*Some is confidential and cannot be disclosed.

Two Hearings, Two Suggestions

March, 2019

Washington -- The House and Senate both held hearings this week on troubled programs of the Higher Education Act.

The Senate Health, Education, Labor, and Pensions Committee heard testimony on simplifying the onerous student financial aid application, the FAFSA. Some interests don't want it simplified too much.

Before the Committee gives up or makes too many concessions to those who favor retaining many of the questions as they currently exist, it should review how the answers to those questions are used to undermine the purpose of federal grant programs. When states and institutions say they need FAFSA information to distribute their own financial aid, it may be to countervail rather than to complement the federal aid. (That is, to put greater rather than lesser loan amounts in students' aid packages.) The FAFSA is the sine qua non of the enrollment management industry, which thrives on showing institutions how to manipulate financial aid packaging.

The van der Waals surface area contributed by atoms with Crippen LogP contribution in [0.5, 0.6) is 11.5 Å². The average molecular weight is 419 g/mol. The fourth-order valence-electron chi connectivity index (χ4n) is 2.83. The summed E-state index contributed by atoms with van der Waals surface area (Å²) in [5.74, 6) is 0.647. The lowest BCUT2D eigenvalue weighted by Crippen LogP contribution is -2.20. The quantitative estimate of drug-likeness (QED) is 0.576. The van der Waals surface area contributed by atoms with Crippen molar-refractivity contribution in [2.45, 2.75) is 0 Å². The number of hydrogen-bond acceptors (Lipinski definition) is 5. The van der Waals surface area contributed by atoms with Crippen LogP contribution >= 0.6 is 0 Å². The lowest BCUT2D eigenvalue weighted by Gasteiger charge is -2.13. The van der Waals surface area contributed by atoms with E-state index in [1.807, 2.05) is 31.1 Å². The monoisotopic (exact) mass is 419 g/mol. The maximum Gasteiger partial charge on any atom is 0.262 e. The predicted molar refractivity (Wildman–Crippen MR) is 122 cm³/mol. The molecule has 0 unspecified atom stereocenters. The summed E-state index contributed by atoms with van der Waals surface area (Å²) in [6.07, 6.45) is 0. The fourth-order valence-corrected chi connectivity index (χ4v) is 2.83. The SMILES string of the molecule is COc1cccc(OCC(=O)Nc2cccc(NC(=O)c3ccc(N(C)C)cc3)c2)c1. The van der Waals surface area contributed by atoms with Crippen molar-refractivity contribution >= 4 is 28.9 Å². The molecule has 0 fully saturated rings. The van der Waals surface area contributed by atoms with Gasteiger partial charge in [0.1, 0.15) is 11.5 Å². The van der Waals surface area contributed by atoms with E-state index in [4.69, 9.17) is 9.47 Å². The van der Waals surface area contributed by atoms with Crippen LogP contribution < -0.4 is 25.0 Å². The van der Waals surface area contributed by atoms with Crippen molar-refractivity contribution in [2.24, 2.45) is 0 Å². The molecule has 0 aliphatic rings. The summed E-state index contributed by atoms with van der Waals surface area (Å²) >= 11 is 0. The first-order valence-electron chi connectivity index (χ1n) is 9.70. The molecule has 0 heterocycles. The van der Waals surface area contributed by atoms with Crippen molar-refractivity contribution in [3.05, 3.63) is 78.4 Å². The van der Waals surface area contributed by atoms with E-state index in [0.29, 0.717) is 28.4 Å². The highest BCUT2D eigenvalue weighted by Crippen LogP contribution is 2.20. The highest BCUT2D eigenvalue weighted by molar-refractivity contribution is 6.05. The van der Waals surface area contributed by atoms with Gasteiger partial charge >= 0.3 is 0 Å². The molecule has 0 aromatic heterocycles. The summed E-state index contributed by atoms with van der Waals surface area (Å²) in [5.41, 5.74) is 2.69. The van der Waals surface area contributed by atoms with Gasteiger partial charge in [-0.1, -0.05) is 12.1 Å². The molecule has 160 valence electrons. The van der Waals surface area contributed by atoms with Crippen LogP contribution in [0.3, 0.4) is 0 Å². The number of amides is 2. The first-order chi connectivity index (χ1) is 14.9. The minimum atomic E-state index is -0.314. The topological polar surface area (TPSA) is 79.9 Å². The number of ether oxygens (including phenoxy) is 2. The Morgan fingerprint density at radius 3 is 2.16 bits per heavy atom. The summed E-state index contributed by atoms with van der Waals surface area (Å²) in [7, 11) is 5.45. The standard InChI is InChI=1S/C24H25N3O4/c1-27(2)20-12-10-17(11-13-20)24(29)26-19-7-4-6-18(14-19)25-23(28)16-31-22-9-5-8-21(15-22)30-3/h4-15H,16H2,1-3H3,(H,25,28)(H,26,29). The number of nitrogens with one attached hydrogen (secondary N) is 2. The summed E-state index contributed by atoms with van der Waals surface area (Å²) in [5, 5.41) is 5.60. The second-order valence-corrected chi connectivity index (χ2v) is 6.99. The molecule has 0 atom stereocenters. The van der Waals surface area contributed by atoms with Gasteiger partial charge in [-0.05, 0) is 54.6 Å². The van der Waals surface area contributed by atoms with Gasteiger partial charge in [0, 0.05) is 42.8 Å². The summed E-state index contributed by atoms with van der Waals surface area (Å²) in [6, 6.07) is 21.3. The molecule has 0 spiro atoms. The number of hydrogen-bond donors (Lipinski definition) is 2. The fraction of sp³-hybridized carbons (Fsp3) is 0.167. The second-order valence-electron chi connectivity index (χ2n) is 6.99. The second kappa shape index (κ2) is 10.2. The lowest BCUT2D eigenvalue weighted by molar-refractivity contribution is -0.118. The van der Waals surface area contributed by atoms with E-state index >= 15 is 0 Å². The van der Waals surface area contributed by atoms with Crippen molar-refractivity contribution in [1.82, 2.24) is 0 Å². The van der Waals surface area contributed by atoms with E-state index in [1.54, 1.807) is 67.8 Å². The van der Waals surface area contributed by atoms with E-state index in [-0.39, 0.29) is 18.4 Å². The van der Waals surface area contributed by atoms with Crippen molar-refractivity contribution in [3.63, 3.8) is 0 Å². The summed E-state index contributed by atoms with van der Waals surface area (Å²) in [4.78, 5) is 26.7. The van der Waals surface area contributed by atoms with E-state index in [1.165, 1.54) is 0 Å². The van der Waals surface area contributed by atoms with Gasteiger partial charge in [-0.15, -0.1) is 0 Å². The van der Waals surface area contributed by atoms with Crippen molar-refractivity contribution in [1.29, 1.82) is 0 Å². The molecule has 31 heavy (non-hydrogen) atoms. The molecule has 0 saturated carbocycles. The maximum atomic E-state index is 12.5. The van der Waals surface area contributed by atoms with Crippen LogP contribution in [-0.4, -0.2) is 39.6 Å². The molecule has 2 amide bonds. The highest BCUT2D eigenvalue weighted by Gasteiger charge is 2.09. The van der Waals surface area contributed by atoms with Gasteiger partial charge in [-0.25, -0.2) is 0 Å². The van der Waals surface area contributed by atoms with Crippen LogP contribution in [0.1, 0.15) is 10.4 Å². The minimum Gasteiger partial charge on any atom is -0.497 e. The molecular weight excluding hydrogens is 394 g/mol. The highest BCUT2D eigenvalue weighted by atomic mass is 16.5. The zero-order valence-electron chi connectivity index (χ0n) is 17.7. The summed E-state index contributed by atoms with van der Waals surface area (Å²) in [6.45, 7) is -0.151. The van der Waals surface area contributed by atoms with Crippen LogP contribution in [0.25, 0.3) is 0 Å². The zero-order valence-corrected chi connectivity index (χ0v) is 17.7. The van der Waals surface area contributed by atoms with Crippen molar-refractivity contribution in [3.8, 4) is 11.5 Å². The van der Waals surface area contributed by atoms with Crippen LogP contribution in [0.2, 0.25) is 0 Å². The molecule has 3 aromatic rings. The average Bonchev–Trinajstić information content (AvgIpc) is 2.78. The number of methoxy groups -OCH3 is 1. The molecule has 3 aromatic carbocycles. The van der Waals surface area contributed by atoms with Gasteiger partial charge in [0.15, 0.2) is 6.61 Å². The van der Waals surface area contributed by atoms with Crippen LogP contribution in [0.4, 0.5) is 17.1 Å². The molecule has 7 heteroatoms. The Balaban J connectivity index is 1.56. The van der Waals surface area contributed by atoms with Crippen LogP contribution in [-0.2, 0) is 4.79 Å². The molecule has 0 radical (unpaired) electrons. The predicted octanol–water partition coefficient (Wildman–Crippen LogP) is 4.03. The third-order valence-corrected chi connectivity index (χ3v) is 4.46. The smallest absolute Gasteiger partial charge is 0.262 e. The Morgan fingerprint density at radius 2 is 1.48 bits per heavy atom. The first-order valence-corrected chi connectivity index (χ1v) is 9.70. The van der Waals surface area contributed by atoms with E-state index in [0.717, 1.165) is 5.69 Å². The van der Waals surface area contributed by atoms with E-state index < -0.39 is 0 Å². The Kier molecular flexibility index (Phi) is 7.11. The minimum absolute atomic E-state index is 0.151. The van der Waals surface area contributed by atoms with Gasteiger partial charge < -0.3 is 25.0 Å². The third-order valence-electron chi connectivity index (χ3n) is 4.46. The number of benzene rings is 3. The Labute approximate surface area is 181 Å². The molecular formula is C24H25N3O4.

Stephen Burd of New America has illuminated how this works and who does it in his series "Undermining Pell." Research by Leslie Turner and others has shown that several billion dollars of Pell Grants are annually subjected to "displacement" through packaging practices that burden low income students with loans.

Suggestion: simplify the FAFSA but also require the Department of Education to have its program review teams look at how institutions package state and institutional aid, and require the Secretary to limit, suspend, or terminate (LS&T) institutions that undermine federal programs. Require the Secretary to make such evaluations a part of accreditation as well.